Supported by brisk sales and the weaker yen, Toyota Motor Corp. said May 21 that its unconsolidated pretax profit surged 82.1 percent to 620.4 billion yen — the third-highest level for the firm — in the 1996 business year that ended March 31.
Higher sales both in the home and overseas markets pushed Toyota’s sales up by 14.4 percent from the previous year to 9.10 trillion yen. Its operating income rose 120 percent to 517 billion yen, it said.
Toyota made 240 billion yen from the yen’s fall against other major currencies and 110 billion yen from cost-cutting efforts, according to the nation’s largest automaker. The company’s domestic vehicle sales rose 2.23 million units, up 7.1 percent from the previous year, and its exports increased 12.4 percent to 1.31 million units.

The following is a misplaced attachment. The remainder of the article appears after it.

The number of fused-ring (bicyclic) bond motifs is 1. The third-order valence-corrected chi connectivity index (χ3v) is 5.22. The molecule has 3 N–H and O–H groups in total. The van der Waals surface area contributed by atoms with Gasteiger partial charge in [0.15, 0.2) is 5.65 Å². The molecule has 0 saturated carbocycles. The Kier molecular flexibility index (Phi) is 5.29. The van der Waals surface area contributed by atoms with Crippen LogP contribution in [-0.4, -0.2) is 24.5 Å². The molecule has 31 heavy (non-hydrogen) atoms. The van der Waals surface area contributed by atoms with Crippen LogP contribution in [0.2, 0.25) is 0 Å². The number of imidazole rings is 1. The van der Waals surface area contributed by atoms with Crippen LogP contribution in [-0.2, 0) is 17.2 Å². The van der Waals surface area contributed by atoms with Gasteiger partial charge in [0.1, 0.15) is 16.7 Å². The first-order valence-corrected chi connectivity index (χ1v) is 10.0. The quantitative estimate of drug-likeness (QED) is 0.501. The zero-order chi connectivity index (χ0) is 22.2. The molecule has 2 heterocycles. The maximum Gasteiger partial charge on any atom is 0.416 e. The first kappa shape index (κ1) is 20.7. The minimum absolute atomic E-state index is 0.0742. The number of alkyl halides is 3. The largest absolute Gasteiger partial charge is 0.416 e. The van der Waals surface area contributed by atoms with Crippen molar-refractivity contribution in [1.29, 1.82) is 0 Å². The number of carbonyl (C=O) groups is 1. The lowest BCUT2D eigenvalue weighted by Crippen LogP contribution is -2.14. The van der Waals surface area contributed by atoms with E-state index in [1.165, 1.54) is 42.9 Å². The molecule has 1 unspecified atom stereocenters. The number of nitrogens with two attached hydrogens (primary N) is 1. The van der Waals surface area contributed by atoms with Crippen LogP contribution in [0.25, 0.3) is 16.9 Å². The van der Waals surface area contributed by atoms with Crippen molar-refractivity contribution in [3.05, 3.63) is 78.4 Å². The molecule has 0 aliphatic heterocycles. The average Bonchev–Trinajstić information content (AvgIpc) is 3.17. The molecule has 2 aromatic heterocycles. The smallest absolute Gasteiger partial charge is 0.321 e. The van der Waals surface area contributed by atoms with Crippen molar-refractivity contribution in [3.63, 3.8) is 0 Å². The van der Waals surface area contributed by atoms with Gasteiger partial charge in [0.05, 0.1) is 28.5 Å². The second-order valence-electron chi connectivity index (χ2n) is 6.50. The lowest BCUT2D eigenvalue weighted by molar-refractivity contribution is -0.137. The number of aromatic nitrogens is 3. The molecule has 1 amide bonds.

The company expects to post 630 billion yen in pretax profits in the current business year that ends next March, assuming that the yen’s exchange rate remains at around 112 yen against the dollar. It also said that it will open a stock option program for all 56 members of its board of directors. The measure is aimed at further motivating board members to improve corporate performance and increase the company’s international competitiveness, Toyota officials said.